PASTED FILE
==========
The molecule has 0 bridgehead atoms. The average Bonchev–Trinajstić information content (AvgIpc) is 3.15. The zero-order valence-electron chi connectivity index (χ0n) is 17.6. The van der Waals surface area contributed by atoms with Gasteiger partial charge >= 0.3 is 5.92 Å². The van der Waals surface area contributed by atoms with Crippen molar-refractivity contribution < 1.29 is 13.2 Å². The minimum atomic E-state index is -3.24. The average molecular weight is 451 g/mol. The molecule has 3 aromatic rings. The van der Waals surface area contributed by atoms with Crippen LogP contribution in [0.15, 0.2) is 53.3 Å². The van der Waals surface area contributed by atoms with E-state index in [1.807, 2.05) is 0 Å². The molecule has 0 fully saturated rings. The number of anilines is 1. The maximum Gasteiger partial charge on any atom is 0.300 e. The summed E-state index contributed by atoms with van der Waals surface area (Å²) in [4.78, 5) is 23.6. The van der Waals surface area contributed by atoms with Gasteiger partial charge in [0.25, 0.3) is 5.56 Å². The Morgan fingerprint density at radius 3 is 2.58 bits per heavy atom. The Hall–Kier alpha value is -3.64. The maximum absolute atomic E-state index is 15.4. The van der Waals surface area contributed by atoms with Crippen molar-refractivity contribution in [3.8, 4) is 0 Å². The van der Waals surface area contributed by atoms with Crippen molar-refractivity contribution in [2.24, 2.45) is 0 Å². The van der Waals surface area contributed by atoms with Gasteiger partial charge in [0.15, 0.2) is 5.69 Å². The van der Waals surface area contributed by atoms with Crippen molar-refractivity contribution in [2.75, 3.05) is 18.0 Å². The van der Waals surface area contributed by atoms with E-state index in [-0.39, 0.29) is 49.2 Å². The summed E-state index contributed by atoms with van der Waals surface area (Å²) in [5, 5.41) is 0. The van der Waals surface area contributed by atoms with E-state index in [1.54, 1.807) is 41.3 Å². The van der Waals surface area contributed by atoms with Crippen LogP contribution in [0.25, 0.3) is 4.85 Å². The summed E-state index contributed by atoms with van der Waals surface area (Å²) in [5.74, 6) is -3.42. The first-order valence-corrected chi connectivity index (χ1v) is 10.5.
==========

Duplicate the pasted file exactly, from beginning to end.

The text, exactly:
The molecule has 0 bridgehead atoms. The average Bonchev–Trinajstić information content (AvgIpc) is 3.15. The zero-order valence-electron chi connectivity index (χ0n) is 17.6. The van der Waals surface area contributed by atoms with Gasteiger partial charge >= 0.3 is 5.92 Å². The van der Waals surface area contributed by atoms with Crippen molar-refractivity contribution < 1.29 is 13.2 Å². The minimum atomic E-state index is -3.24. The average molecular weight is 451 g/mol. The molecule has 3 aromatic rings. The van der Waals surface area contributed by atoms with Crippen LogP contribution in [0.15, 0.2) is 53.3 Å². The van der Waals surface area contributed by atoms with E-state index in [1.807, 2.05) is 0 Å². The molecule has 0 fully saturated rings. The number of anilines is 1. The maximum Gasteiger partial charge on any atom is 0.300 e. The summed E-state index contributed by atoms with van der Waals surface area (Å²) in [4.78, 5) is 23.6. The van der Waals surface area contributed by atoms with Gasteiger partial charge in [0.25, 0.3) is 5.56 Å². The Morgan fingerprint density at radius 3 is 2.58 bits per heavy atom. The Hall–Kier alpha value is -3.64. The maximum absolute atomic E-state index is 15.4. The van der Waals surface area contributed by atoms with Crippen molar-refractivity contribution in [3.8, 4) is 0 Å². The van der Waals surface area contributed by atoms with Crippen molar-refractivity contribution in [2.24, 2.45) is 0 Å². The van der Waals surface area contributed by atoms with Gasteiger partial charge in [0.15, 0.2) is 5.69 Å². The van der Waals surface area contributed by atoms with Crippen molar-refractivity contribution in [2.75, 3.05) is 18.0 Å². The van der Waals surface area contributed by atoms with E-state index in [-0.39, 0.29) is 49.2 Å². The summed E-state index contributed by atoms with van der Waals surface area (Å²) in [5, 5.41) is 0. The van der Waals surface area contributed by atoms with E-state index in [1.54, 1.807) is 41.3 Å². The van der Waals surface area contributed by atoms with Crippen LogP contribution in [0.25, 0.3) is 4.85 Å². The summed E-state index contributed by atoms with van der Waals surface area (Å²) in [5.74, 6) is -3.42. The first-order valence-corrected chi connectivity index (χ1v) is 10.5.